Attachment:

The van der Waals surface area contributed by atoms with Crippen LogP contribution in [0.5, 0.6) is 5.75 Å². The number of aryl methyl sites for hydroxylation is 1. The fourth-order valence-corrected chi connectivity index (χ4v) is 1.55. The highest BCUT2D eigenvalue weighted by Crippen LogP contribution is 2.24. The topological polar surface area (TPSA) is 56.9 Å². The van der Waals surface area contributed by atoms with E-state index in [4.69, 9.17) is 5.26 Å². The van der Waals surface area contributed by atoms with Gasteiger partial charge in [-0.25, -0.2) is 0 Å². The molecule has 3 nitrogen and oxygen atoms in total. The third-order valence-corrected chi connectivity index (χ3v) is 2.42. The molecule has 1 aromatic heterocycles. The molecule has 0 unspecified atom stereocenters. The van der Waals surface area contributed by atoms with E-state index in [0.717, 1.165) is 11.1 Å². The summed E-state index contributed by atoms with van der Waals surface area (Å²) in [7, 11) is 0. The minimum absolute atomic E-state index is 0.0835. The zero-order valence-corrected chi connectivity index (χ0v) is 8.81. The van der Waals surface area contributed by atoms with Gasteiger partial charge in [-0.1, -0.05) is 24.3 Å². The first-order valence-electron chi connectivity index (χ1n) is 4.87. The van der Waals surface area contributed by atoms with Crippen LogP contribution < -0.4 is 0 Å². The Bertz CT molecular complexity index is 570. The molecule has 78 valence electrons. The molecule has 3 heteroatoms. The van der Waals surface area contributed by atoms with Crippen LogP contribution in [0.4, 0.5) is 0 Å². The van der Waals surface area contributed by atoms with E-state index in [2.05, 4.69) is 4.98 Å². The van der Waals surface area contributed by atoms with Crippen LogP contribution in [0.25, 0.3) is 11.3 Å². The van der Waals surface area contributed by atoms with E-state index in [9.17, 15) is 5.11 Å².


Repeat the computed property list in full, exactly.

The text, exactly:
The van der Waals surface area contributed by atoms with Crippen LogP contribution in [0.5, 0.6) is 5.75 Å². The number of aryl methyl sites for hydroxylation is 1. The fourth-order valence-corrected chi connectivity index (χ4v) is 1.55. The highest BCUT2D eigenvalue weighted by Crippen LogP contribution is 2.24. The topological polar surface area (TPSA) is 56.9 Å². The van der Waals surface area contributed by atoms with E-state index in [4.69, 9.17) is 5.26 Å². The van der Waals surface area contributed by atoms with Gasteiger partial charge in [-0.25, -0.2) is 0 Å². The molecule has 3 nitrogen and oxygen atoms in total. The third-order valence-corrected chi connectivity index (χ3v) is 2.42. The molecule has 1 aromatic heterocycles. The molecule has 0 unspecified atom stereocenters. The van der Waals surface area contributed by atoms with E-state index in [0.717, 1.165) is 11.1 Å². The summed E-state index contributed by atoms with van der Waals surface area (Å²) in [7, 11) is 0. The minimum absolute atomic E-state index is 0.0835. The zero-order valence-corrected chi connectivity index (χ0v) is 8.81. The van der Waals surface area contributed by atoms with Gasteiger partial charge in [-0.1, -0.05) is 24.3 Å². The first-order valence-electron chi connectivity index (χ1n) is 4.87. The van der Waals surface area contributed by atoms with Crippen LogP contribution < -0.4 is 0 Å². The Bertz CT molecular complexity index is 570. The molecule has 78 valence electrons. The molecule has 3 heteroatoms. The van der Waals surface area contributed by atoms with Crippen LogP contribution in [0.4, 0.5) is 0 Å². The van der Waals surface area contributed by atoms with E-state index in [2.05, 4.69) is 4.98 Å². The van der Waals surface area contributed by atoms with Crippen LogP contribution in [0.25, 0.3) is 11.3 Å². The van der Waals surface area contributed by atoms with E-state index in [9.17, 15) is 5.11 Å².